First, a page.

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North Korea tested miniature nuclear device, state media says

February 11, 2013|By David Pierson
  • A South Korean official in Seoul points to an area where North Korea reportedly conducted a nuclear test Tuesday.
A South Korean official in Seoul points to an area where North Korea reportedly… (Yonhap )

BEIJING – North Korea tested a nuclear device Tuesday, state media said, defying international pressure to stop such activities and drawing quick condemnation from the White House.

State media said North Korea successfully detonated a miniature atomic bomb underground in a test geared toward protecting its safety and sovereignty from the United States.

The White House, meanwhile, issued a statement saying "these provocations do not make North Korea more secure."

“Far from achieving its stated goal of becoming a strong and prosperous nation, North Korea has instead increasingly isolated and impoverished its people through its ill-advised pursuit of weapons of mass destruction and their means of delivery," the White House statement said.

PHOTOS: North Korea tests nuclear device

This is the third nuclear test for North Korea, and it comes on the heels of its launch in mid-December of a multistage rocket that put a small satellite into orbit. The technology for a satellite launch is similar to that of an intercontinental ballistic missile, with the main difference being the type of payload it carries.

Experts believe North Korea is still far from making a nuclear weapon that can reach the United States but that it is making strides quickly.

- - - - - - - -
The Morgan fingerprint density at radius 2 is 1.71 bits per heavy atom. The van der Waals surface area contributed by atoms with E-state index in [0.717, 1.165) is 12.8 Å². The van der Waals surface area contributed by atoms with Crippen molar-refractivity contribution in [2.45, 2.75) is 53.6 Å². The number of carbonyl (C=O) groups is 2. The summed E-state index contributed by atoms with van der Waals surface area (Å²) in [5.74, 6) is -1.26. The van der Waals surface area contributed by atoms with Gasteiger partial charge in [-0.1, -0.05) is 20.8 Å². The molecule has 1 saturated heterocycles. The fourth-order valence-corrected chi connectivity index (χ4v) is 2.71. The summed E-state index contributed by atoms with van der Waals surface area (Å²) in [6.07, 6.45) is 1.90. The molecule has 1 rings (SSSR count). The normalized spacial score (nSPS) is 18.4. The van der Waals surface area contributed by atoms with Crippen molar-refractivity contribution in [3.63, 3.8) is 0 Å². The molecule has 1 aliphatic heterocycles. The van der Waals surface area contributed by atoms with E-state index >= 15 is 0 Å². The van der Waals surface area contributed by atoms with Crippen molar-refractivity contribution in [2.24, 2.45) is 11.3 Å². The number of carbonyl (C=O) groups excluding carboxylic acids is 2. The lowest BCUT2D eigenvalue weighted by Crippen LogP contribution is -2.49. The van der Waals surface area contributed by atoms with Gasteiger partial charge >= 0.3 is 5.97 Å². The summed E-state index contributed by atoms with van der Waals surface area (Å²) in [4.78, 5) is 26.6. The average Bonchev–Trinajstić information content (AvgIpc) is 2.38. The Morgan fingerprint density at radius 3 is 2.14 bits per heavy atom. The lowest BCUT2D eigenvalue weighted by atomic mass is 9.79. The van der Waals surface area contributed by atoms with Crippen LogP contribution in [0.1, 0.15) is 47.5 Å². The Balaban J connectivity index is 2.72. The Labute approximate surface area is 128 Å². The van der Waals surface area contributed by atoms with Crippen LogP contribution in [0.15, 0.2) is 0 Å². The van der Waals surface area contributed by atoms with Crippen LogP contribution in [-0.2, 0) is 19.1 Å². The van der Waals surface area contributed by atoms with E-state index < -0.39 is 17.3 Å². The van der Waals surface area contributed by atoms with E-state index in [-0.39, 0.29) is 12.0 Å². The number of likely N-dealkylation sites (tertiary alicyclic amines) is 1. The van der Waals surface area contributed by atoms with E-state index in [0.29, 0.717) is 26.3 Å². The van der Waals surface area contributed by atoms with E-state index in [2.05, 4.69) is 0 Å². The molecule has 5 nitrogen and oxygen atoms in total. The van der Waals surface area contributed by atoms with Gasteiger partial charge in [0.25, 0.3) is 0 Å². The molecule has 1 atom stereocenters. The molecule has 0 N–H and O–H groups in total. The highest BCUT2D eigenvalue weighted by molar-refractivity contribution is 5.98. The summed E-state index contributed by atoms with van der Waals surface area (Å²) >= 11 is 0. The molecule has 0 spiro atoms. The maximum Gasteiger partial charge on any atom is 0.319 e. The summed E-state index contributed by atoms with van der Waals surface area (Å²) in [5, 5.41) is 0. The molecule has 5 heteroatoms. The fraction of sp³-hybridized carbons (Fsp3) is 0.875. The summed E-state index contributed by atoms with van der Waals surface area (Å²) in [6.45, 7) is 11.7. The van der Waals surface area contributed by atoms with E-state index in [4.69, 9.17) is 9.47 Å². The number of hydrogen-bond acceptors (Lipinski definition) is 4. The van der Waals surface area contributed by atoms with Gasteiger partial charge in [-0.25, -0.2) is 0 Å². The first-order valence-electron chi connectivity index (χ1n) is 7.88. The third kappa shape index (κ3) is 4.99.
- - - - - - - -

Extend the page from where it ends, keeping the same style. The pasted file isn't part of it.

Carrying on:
A nuclear test had been suspected Tuesday before state media reported the underground test because South Korea had detected signs of a man-made seismic event across its northern border.

The North Korean official news agency said the device was more powerful than the previous two the country had tested and was aimed at keeping its archrival, the United States, in check.

The size of the bomb is significant because North Korea hopes to build a warhead small enough to be mounted on a missile that can reach American soil.

Experts said it was too early to tell whether the device contained highly enriched uranium, which is easier to conceal. The last two North Korean nuclear tests in 2006 and 2009 used plutonium.

“To be able to tell whether they have tested uranium or plutonium, we have to collect the gas leaked from the … test site,” said Kim Min-seok, a spokesman for the South Korean Defense Ministry. “We can't tell for sure for now.”

Russia and Britain reportedly condemned the North Korean nuclear test, which defied United Nations instructions to shutter its atomic program or risk greater sanctions.

China, another permanent member of the U.N. Security Council, had yet to issue a statement.


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